I’d say avoid harmful processed foods as much as you can. If you can, make sure your meat and other animal products are organic, cage-free, hormones-free, and grass fed. Avoid grains, sugars, candies, snacks etc as much as you can. Base your diet on organic whole foods.
“One cheat meal/day once a week! please!” – At your own risk. You’re the one to decide if the psychological benefits outweigh the damage. It is not very healthy to shove in thousands of calories every day, but I don’t want to make this post any longer and heavy than it already is, so I would leave the evolutionary biological and biochemical basis to this for a different post. However, this is unavoidable if you’re into building muscles, so you do your priorities.
Eat 3 or 4 meals a day and make sure each of them consists of a good piece of protein (meats, eggs, dairy if your digestion system can handle it), loads of fresh vegetables of all colours (spinach and other green leafs are packed with goods), a good fat like avocados or nuts, and some safe starches like sweet potato, quinoa or even white rice (the safest carbs). Get some fruits as a desert and you’ll be fueled like a tank.
Example meal: steak/chicken breast/beef liver/eggs + quino/mashed sweet potato + salad + a bunch of your favorite nuts and fruits for dessert.
3 or 4 big meals like those and you should be fine. If that’s not enough and you’re stuck – make the meals larger or add another one. If that doesn’t work – try introducing some extra liquid sources (shakes or GOMAD). Remember to cut out all food intake by half once a week.
Part Two: Lifting Heavy
INTENSE FULL-BODY WORKOUTS AND COMPOUND MULTI-JOINT EXERCISES
There is simply no other exercise, and certainly no machine, that produces the level of central nervous system activity, improved balance and coordination, skeletal loading and bone density enhancement, muscular stimulation and growth, connective tissue stress and strength, psychological demand and toughness, and overall systemic conditioning than the correctly performed full squat. (Mark Rippetoe)
If you’re not chemically enhanced, an intense full body workout routine based on compound exercises is really your best bet for strength and muscle growth, especially as a beginner.
This type of programs usually provides you with 2 or 3 days per week of very short and highly intense workouts, incorporating only a few sets of two or three super-heavy exercises. You get a workout every 48 to 72 hours, perfect from a protein synthesis perspective.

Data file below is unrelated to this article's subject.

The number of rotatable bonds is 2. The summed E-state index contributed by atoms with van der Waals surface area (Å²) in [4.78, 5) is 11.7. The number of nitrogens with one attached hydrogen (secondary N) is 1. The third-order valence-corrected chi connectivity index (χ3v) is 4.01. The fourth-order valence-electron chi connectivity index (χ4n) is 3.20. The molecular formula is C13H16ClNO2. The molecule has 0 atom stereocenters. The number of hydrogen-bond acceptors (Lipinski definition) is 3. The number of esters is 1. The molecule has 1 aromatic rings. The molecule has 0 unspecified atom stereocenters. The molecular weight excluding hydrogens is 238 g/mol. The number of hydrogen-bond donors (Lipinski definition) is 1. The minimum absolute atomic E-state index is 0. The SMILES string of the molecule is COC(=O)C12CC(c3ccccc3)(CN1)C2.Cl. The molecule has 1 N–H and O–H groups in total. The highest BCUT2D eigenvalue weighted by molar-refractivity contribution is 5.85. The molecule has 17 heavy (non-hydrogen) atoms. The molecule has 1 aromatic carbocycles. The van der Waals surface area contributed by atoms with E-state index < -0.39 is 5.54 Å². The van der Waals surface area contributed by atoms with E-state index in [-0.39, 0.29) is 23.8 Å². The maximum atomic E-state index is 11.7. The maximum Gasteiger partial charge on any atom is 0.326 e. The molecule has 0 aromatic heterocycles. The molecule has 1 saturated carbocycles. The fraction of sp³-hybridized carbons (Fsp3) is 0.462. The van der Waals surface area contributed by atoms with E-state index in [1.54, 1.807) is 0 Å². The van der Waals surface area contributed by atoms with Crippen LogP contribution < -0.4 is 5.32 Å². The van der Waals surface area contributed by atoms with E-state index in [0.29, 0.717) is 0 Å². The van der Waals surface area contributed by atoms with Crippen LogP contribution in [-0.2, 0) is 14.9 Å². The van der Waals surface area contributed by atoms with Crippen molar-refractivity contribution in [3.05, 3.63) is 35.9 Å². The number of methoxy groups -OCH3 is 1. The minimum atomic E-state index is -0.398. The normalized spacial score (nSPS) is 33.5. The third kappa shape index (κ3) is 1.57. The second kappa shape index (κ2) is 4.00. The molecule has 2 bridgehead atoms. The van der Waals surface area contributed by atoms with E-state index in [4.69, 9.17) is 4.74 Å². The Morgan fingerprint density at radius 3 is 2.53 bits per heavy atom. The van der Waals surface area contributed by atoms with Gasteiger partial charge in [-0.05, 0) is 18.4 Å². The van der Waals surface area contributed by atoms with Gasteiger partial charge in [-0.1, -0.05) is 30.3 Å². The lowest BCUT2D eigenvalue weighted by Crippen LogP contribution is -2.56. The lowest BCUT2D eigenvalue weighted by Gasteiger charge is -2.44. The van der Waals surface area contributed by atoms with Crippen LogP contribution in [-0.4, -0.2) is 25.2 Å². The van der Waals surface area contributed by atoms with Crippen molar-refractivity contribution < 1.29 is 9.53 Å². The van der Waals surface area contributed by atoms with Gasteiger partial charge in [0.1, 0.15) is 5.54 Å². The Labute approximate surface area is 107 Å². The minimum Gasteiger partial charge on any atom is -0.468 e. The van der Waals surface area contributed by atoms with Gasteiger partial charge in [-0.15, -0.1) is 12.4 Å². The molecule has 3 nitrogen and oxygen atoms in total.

These intense programs let you spend your time wisely. By doing only a few compound heavy exercises every few days, you incorporate all of your muscles in highly complex and growth-eliciting movements, resulting in a huge spree of anabolic (muscle building) hormones and systematical growth.
The heavier the movement, the more anabolic the response and the the bigger your body gets as a whole. Mark Rippetoe talks about it a lot in his book I have mentioned earlier, Starting Strength. The human body is a highly complex system that works as a whole mechanism, and the every routine should be based on heavy and basic core movements.
YOU DON’T NEED ANY ISOLATED EXERCISE
Isolated exercises are movements that incorporate only one single joint. Biceps and triceps curls are great examples, incorporating only the elbow joint. Compound exercises are movements that incorporate more than one joint per exercise – bench press, deadlift and squat being the classic examples.
Naturally, with compound exercises you’re able to load a lot more weight, generating a far juicier anabolic hormonal response and systematical growth. Those hormones – most noticeably testosterone, growth hormone and IGF-1 – stimulate a big body-wide growth, from bone density to muscular size.
The whole is much bigger than the sum of it’s part. Chin ups, which incorporates both the shoulder and elbow joints, would trigger a better growth than separately doing biceps curls and another isolated upper back exercise. The heavier the movement, the stronger its anabolic response and the bigger you get, provided enough food.
Isolated Movements are Beneficial For:
- Professional bodybuilders who care for delicate contest proportions.
- ‘Fixing’ a genetic disproportionate defect.
- Avoiding incorporating an injured muscle.
When you’re just starting, you don’t need nothing more than the basic compound exercises. And yes, no biceps curls. And no, your biceps WILL grow. Take a look at my hand and compare it to the initial picture at the top of this article. That’s me in the army, next to a friend of mine a few months later.. without ever doing any curl. My arms are not huge in any way, but they did grow substantially without any isolated movement.